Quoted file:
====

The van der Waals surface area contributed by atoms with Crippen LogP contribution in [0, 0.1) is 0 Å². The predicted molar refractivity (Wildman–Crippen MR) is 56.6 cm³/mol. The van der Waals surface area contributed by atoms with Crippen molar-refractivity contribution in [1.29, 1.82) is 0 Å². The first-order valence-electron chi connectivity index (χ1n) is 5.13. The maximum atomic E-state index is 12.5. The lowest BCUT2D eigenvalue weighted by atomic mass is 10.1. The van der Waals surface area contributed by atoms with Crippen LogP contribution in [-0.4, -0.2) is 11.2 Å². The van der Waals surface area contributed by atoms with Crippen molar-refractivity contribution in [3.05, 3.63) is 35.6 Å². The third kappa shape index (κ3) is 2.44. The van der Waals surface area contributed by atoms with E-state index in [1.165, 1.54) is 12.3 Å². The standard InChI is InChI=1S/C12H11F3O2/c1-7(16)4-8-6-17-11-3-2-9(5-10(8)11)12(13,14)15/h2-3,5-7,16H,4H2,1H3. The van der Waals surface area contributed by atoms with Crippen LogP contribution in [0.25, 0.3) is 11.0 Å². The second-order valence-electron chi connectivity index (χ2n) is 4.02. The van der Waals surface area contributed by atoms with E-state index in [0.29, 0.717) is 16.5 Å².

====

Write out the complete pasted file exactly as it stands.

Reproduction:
The van der Waals surface area contributed by atoms with Crippen LogP contribution in [0, 0.1) is 0 Å². The predicted molar refractivity (Wildman–Crippen MR) is 56.6 cm³/mol. The van der Waals surface area contributed by atoms with Crippen molar-refractivity contribution in [1.29, 1.82) is 0 Å². The first-order valence-electron chi connectivity index (χ1n) is 5.13. The maximum atomic E-state index is 12.5. The lowest BCUT2D eigenvalue weighted by atomic mass is 10.1. The van der Waals surface area contributed by atoms with Crippen LogP contribution in [-0.4, -0.2) is 11.2 Å². The van der Waals surface area contributed by atoms with Crippen molar-refractivity contribution in [3.05, 3.63) is 35.6 Å². The third kappa shape index (κ3) is 2.44. The van der Waals surface area contributed by atoms with E-state index in [1.165, 1.54) is 12.3 Å². The standard InChI is InChI=1S/C12H11F3O2/c1-7(16)4-8-6-17-11-3-2-9(5-10(8)11)12(13,14)15/h2-3,5-7,16H,4H2,1H3. The van der Waals surface area contributed by atoms with Crippen LogP contribution in [0.25, 0.3) is 11.0 Å². The second-order valence-electron chi connectivity index (χ2n) is 4.02. The van der Waals surface area contributed by atoms with E-state index in [0.29, 0.717) is 16.5 Å².